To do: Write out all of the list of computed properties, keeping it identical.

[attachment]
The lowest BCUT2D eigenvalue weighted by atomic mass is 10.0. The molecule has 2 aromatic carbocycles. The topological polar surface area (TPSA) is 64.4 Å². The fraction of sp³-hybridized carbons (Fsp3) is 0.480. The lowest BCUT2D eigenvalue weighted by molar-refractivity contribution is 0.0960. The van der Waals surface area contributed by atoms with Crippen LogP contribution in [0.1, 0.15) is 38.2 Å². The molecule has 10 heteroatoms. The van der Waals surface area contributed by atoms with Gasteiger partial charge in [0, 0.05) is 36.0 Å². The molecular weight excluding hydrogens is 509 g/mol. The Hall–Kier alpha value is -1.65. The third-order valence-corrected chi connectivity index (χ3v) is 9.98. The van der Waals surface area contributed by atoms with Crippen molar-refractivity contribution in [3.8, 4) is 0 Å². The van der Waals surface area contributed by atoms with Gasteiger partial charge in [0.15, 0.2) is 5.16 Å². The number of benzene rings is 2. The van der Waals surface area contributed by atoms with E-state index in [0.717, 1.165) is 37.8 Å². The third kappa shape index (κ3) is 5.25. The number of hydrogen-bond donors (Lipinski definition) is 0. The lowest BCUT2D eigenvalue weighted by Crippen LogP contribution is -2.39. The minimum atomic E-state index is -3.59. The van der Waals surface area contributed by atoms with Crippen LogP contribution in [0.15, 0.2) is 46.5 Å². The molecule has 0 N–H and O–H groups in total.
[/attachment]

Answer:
The lowest BCUT2D eigenvalue weighted by atomic mass is 10.0. The molecule has 2 aromatic carbocycles. The topological polar surface area (TPSA) is 64.4 Å². The fraction of sp³-hybridized carbons (Fsp3) is 0.480. The lowest BCUT2D eigenvalue weighted by molar-refractivity contribution is 0.0960. The van der Waals surface area contributed by atoms with Crippen LogP contribution in [0.1, 0.15) is 38.2 Å². The molecule has 10 heteroatoms. The van der Waals surface area contributed by atoms with Gasteiger partial charge in [0, 0.05) is 36.0 Å². The molecular weight excluding hydrogens is 509 g/mol. The Hall–Kier alpha value is -1.65. The third-order valence-corrected chi connectivity index (χ3v) is 9.98. The van der Waals surface area contributed by atoms with Crippen molar-refractivity contribution in [3.8, 4) is 0 Å². The van der Waals surface area contributed by atoms with Gasteiger partial charge in [0.15, 0.2) is 5.16 Å². The number of benzene rings is 2. The van der Waals surface area contributed by atoms with E-state index in [0.717, 1.165) is 37.8 Å². The third kappa shape index (κ3) is 5.25. The number of hydrogen-bond donors (Lipinski definition) is 0. The lowest BCUT2D eigenvalue weighted by Crippen LogP contribution is -2.39. The minimum atomic E-state index is -3.59. The van der Waals surface area contributed by atoms with Crippen LogP contribution in [0.15, 0.2) is 46.5 Å². The molecule has 0 N–H and O–H groups in total.